Freud and Jung – The Main Conceptual Differences Between the Two Schools

Do you know the basic differences between the psychological schools of Freud and Jung? Do you know the main issues that caused the falling apart of their early association?

Freud defined the unconscious as a collection of repressed personal material. Jung went further.
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He divided the psyche in three parts: the conscious (ruled by the Ego), the personal unconscious, and the collective unconscious. This last part was the main culprit for their breaking apart. Although Freud could not deny the existence of the instincts, he did not accept the depth proposed by Jung to the collective unconscious.

Jung explained that, similar to the evolution of the human body that keep traces of our ancestral bodies (the coccyx, for instance), the human psyche carries all the previous history of human development in the collective unconscious. Freud could not accept such broad statement, and they parted ways when Jung published his book “Symbols of Transformation”, in 1912. At that time, Jung was 37 years old. From there on, Jung, who Freud had chosen to be his crown prince, went into a solo career, and their theories continued to diverge.

Another point of contention was the sexual libido. Freud, at least in the early development of his theory, considered the sexual libido to be the only mover of a person. Jung contested him, postulating that the sexual libido was a powerful force in the human psyche, but not the only one. When you are young, the sexual libido may govern your life, but, as you grow old, other factors acquire importance. Jung considered the human psyche as, by nature, religious. In fact, he made this a focus of his exploration.

In dream interpretation, for instance, Freud considered any sharp-pointed object in dreams as a symbol of the penis, while Jung considered that even the penis could symbolize something else, depending on the dream’s content. Creativity, for instance. That is how far apart the two genius where. Jung even gave a new name to his psychological school, to substitute Freud’s psychoanalysis. He called it analytical psychology.

Jung was the son of a pastor and studied, in addition to Christianity, the Eastern religions, Alchemy, Gnosticism, Mythology, I Ching, Astrology, and almost everything that could be classified as occult sciences. Jung explorations and discoveries raised the level of psychology well above Freud’s original developments. This does not disavow the importance of Freud. Before Newton, there could be no Einstein. I do not know if Jung could have reached the heights he did, if not by the early influence of Freud. The fact is that the two theories are years apart.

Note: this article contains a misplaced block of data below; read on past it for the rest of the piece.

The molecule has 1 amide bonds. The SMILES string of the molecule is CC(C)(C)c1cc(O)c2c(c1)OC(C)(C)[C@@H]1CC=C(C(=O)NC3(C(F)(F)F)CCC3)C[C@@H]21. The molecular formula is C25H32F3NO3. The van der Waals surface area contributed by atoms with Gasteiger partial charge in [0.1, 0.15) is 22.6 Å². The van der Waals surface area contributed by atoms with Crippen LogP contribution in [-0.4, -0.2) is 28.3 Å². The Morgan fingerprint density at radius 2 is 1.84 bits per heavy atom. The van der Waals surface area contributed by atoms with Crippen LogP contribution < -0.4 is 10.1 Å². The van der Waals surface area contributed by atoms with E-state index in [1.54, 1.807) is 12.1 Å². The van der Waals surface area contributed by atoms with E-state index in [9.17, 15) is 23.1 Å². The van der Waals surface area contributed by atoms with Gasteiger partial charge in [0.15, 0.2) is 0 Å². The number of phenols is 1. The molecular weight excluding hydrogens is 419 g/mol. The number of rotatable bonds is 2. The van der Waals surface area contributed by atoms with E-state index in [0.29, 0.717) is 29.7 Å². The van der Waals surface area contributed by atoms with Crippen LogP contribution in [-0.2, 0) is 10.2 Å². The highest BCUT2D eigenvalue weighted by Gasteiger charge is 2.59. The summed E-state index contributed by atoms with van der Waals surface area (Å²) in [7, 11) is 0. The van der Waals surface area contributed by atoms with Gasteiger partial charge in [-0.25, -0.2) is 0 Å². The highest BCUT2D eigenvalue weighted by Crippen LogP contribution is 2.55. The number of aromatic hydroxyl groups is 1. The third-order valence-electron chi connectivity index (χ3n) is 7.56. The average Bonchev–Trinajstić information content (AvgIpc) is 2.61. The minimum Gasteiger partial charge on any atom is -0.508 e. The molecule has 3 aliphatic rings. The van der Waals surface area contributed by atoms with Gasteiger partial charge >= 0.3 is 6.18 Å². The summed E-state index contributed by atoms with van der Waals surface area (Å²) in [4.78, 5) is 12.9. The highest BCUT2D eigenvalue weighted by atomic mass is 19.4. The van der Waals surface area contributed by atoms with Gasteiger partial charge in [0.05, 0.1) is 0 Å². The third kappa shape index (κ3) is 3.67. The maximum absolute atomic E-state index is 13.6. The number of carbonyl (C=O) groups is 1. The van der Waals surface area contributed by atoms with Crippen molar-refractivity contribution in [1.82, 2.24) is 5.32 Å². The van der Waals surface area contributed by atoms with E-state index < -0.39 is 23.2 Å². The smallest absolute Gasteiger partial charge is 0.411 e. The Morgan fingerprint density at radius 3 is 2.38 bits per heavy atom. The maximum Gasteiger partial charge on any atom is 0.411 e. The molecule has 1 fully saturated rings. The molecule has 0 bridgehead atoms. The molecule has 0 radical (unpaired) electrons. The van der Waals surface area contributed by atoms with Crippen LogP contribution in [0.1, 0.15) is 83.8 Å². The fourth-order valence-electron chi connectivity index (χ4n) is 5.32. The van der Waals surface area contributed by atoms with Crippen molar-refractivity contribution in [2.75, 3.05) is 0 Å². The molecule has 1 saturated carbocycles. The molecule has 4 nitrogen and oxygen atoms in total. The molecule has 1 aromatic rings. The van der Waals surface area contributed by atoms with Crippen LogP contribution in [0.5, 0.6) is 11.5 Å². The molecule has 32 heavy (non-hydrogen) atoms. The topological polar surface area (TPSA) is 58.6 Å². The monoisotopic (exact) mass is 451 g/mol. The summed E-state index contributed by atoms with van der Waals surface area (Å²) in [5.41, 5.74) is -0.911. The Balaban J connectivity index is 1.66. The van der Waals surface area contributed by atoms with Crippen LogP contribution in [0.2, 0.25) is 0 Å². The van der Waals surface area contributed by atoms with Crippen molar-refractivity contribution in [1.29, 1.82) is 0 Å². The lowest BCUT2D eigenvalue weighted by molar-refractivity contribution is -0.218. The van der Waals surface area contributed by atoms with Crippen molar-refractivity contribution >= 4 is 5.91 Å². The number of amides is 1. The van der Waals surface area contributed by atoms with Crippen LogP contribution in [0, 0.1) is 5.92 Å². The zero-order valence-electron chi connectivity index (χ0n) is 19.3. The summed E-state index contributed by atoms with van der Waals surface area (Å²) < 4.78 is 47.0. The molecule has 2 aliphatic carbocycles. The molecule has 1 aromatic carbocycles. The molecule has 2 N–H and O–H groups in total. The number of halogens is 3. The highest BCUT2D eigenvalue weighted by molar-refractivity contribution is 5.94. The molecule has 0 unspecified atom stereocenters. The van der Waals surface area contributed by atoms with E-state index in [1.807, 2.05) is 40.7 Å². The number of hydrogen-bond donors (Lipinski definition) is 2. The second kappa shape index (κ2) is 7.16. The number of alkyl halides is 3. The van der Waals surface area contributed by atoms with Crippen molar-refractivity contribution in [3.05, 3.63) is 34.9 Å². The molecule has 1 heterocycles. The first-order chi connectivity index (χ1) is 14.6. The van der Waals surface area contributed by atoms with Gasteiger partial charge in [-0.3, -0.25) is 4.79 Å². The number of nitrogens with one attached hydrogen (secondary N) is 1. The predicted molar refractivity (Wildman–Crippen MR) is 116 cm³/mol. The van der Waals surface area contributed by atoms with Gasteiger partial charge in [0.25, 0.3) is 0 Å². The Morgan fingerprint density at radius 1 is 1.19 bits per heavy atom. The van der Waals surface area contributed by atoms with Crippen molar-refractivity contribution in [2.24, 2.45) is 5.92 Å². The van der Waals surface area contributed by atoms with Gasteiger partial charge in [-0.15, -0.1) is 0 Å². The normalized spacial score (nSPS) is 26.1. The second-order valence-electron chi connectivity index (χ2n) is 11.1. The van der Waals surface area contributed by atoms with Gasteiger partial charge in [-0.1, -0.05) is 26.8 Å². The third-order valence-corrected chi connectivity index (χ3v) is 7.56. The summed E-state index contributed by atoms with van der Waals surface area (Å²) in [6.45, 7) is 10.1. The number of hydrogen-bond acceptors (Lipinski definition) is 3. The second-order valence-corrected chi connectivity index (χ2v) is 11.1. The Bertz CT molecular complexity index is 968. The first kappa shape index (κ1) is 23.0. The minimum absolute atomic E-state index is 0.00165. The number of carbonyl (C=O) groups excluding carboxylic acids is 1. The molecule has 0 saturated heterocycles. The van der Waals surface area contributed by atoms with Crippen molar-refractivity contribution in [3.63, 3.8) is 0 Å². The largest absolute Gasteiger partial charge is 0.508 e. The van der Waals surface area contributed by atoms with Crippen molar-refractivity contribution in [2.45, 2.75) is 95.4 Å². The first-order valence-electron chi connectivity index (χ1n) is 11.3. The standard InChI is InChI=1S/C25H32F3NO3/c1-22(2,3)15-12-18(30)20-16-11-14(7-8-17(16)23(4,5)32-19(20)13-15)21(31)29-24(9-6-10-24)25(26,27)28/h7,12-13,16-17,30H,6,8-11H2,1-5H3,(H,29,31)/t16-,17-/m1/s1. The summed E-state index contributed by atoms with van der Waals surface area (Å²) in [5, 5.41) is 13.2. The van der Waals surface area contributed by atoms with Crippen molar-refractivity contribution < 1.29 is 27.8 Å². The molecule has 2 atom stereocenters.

Different views on religion

Another major difference between these two genius has to do with the way they saw life. Freud had a critical view on religion and was an atheist. Jung insisted that human beings should pay attention to their spiritual life. Some of the writings of Freud concerning religion are:

• “Religion is an illusion, and it derives its strength from the fact that it falls in with our instinctual desires.” – Sigmund Freud, New Introductory Lectures on Psychoanalysis,1933.

• “Religion is comparable to a childhood neurosis.” – Sigmund Freud, The Future of an Illusion, 1927

• “Religion is an attempt to get control over the sensory world in which we are placed, by means of the wish-world, which we have developed inside us as a result of biological and psychological necessities. [… ] If one attempts to assign to religion its place in man’s evolution, it seems not so much to be a lasting acquisition, as a parallel to the neurosis which the civilized individual must pass through on his way from childhood to maturity.” – Sigmund Freud, Moses and Monotheism, 1939

• “The whole thing is so patently infantile, so foreign to reality, that to anyone with a friendly attitude to humanity it is painful to think that the great majority of mortals will never be able to rise above this view of life. It is still more humiliating to discover how a large number of people living today, who cannot but see that this religion is not tenable, nevertheless try to defend it piece by piece in a series of pitiful rearguard actions.” – Freud, Civilization and Its Discontents, 1930

From these statement, it is obvious that Freud held a materialistic view of the world, and considered religion an illusion to keep the masses happy, very much in line with the communist thinking. By the way, Freud did not sympathize with communism.

According to Jung, the human soul needs religion to live a psychologically meaningful life. In opposition to Freud’s thinking, Jung considered religion to be extremely important. He argued he did not know any middle-aged person suffering from depression (what the primitive people called loss of a soul) who could recover without taking a spiritual standing, even if this did not involve an established church. In fact, he suggested to several of his patients a return to their family religion.

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